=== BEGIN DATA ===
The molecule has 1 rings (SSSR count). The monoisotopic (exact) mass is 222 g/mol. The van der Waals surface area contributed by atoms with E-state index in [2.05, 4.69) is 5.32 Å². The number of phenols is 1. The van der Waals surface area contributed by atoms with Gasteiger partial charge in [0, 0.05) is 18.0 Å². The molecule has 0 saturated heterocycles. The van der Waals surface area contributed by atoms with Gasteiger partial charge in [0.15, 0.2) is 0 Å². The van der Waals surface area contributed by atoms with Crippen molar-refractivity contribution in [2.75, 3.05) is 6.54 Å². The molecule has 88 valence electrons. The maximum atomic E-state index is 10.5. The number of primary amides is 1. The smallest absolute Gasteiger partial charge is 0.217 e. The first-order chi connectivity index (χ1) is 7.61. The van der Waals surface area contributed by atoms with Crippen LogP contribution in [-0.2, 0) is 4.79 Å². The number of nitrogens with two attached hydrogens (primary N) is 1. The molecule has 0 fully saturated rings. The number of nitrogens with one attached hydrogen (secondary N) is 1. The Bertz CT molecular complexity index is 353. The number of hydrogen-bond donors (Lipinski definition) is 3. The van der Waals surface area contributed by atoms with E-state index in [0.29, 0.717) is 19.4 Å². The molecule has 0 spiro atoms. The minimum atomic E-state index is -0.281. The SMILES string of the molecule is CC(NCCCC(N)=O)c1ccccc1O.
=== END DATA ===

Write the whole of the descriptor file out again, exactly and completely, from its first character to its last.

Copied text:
The molecule has 1 rings (SSSR count). The monoisotopic (exact) mass is 222 g/mol. The van der Waals surface area contributed by atoms with E-state index in [2.05, 4.69) is 5.32 Å². The number of phenols is 1. The van der Waals surface area contributed by atoms with Gasteiger partial charge in [0, 0.05) is 18.0 Å². The molecule has 0 saturated heterocycles. The van der Waals surface area contributed by atoms with Gasteiger partial charge in [0.15, 0.2) is 0 Å². The van der Waals surface area contributed by atoms with Crippen molar-refractivity contribution in [2.75, 3.05) is 6.54 Å². The molecule has 88 valence electrons. The maximum atomic E-state index is 10.5. The number of primary amides is 1. The smallest absolute Gasteiger partial charge is 0.217 e. The first-order chi connectivity index (χ1) is 7.61. The van der Waals surface area contributed by atoms with Crippen LogP contribution in [-0.2, 0) is 4.79 Å². The number of nitrogens with two attached hydrogens (primary N) is 1. The molecule has 0 fully saturated rings. The number of nitrogens with one attached hydrogen (secondary N) is 1. The Bertz CT molecular complexity index is 353. The number of hydrogen-bond donors (Lipinski definition) is 3. The van der Waals surface area contributed by atoms with E-state index in [0.29, 0.717) is 19.4 Å². The molecule has 0 spiro atoms. The minimum atomic E-state index is -0.281. The SMILES string of the molecule is CC(NCCCC(N)=O)c1ccccc1O.